5 stars for this incredible story.

From the publisher: Zero Dark Thirty meets 127 Hours – Under the Wire is a riveting war journal from photographer Paul Conroy, who accompanied Marie Colvin (called by her peers “the greatest war correspondent of her generation”) during her ill-fated final assignment in Syria.

Under the Wire: Marie Colvin’s Last Assignment (Weinstein Books; Hardcover; 320 pages; October 8, 2013) is by photographer Paul Conroy. A former soldier with the Royal Artillery, Conroy has worked extensively in combat zones, producing footage from conflicts in the Balkans, the Middle East and Libya.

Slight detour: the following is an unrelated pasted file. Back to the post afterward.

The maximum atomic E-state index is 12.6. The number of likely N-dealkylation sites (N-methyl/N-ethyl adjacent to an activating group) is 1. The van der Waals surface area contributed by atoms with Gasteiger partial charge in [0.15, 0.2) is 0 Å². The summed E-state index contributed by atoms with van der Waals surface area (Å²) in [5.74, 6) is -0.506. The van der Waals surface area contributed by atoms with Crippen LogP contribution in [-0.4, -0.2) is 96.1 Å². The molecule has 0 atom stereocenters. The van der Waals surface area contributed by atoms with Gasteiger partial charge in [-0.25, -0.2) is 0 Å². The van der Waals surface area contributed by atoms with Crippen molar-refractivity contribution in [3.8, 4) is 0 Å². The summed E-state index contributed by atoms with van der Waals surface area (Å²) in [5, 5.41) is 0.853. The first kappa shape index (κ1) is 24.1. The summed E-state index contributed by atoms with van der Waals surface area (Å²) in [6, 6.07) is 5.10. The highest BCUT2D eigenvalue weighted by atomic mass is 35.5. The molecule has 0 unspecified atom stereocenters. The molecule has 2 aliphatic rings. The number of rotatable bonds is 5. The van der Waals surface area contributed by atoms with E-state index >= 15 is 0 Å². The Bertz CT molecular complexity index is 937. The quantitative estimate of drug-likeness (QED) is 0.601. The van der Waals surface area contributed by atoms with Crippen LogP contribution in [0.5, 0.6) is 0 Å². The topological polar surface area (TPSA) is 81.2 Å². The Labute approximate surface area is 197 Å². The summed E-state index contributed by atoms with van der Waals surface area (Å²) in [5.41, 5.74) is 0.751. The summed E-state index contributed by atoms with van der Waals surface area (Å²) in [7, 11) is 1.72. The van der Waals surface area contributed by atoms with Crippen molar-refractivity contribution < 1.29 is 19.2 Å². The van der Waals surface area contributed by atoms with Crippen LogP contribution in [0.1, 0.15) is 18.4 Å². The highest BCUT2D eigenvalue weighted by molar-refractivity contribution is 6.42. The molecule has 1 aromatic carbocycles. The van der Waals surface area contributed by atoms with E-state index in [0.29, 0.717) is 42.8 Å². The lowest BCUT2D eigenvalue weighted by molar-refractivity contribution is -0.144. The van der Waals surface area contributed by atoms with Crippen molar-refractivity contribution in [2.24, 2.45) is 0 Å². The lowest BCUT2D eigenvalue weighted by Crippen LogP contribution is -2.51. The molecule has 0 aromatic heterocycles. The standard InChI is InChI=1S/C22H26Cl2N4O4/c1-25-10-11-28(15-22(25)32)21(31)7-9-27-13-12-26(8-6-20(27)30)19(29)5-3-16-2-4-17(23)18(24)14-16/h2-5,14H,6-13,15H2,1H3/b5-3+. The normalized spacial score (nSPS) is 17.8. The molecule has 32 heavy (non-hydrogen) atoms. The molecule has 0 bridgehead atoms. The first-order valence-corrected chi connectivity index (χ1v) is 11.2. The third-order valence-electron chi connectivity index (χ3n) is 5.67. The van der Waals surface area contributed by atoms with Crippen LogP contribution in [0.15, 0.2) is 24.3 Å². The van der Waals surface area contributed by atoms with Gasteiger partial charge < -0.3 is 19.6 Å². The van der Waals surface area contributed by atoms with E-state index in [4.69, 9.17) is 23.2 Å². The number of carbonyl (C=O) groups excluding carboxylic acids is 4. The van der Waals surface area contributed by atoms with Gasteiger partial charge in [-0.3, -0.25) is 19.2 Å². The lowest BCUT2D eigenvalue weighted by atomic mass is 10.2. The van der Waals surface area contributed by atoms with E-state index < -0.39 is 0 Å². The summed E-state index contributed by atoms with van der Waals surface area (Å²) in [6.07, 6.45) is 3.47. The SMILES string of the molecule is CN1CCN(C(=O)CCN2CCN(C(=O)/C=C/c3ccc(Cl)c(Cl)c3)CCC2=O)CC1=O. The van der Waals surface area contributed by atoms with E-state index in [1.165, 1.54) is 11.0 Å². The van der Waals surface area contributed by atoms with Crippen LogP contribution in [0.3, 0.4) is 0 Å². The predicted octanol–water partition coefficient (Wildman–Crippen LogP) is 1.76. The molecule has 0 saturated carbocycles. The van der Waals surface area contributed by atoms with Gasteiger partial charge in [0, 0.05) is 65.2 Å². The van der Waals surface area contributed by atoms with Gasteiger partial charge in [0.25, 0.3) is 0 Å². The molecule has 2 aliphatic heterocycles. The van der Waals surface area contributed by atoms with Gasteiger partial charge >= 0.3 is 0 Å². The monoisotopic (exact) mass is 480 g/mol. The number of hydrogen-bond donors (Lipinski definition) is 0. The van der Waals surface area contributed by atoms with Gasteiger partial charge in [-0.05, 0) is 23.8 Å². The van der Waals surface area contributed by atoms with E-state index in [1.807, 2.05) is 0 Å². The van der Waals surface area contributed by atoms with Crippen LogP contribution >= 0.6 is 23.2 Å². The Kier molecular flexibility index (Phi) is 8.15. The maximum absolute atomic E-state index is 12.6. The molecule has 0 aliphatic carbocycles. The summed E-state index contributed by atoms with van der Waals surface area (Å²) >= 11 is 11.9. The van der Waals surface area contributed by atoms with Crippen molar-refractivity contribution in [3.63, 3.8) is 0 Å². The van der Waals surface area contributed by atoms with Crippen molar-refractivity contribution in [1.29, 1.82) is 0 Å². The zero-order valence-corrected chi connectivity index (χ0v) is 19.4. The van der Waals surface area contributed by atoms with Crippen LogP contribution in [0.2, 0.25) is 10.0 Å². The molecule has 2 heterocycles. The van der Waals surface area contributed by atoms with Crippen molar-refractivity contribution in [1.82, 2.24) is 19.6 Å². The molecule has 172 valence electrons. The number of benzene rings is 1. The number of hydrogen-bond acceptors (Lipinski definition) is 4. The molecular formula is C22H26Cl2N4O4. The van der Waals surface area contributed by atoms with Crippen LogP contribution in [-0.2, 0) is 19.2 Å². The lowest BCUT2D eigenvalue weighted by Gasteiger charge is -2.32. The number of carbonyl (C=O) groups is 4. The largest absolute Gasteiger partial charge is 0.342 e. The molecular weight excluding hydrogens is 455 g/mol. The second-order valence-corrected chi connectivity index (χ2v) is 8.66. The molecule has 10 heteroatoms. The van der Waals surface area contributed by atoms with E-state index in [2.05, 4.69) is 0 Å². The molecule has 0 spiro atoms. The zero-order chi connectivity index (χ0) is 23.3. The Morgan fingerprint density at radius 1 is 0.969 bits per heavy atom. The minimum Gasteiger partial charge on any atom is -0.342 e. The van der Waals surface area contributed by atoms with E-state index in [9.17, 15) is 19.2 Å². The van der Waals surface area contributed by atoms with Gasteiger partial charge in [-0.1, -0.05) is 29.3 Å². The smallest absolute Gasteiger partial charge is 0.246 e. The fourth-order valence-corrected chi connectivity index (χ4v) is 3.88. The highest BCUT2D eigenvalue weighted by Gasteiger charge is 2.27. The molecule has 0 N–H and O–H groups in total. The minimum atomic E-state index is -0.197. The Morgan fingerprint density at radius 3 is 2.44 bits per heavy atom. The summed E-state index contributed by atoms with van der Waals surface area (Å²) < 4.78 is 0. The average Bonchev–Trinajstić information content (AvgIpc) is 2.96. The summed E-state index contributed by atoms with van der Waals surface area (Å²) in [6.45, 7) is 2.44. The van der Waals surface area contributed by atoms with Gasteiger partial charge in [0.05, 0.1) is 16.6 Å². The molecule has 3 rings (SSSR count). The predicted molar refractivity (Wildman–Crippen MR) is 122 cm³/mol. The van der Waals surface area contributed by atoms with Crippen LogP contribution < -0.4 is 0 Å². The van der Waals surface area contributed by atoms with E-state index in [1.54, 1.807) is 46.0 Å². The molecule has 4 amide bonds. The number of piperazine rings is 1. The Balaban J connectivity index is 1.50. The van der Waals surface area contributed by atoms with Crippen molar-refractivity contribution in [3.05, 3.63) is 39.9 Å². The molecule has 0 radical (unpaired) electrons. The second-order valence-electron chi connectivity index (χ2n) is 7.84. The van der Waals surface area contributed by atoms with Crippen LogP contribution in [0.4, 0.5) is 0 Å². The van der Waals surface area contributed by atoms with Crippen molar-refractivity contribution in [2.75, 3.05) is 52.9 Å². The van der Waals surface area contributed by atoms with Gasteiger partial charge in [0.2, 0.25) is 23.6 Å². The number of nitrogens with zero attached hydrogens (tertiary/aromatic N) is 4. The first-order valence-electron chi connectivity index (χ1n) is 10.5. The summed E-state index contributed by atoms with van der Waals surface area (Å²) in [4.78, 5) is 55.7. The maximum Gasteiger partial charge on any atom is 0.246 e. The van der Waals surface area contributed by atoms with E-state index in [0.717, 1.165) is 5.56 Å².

Marie Colvin, the internationally recognized American foreign-war correspondent who was killed in a rocket attack in 2012 while reporting on the suffering of civilians inside Syria, was renowned for her flair and her fearlessness: she reported from dangerous places no other hard-core correspondent would dare to go. Conroy, who had forged a close bond with Colvin as they put their lives on the line time and lime again to report from the world’s conflict zones, was with her when she died. Under the Wire is Paul’s gripping, visceral, and moving account of their friendship and the final year he spent alongside her.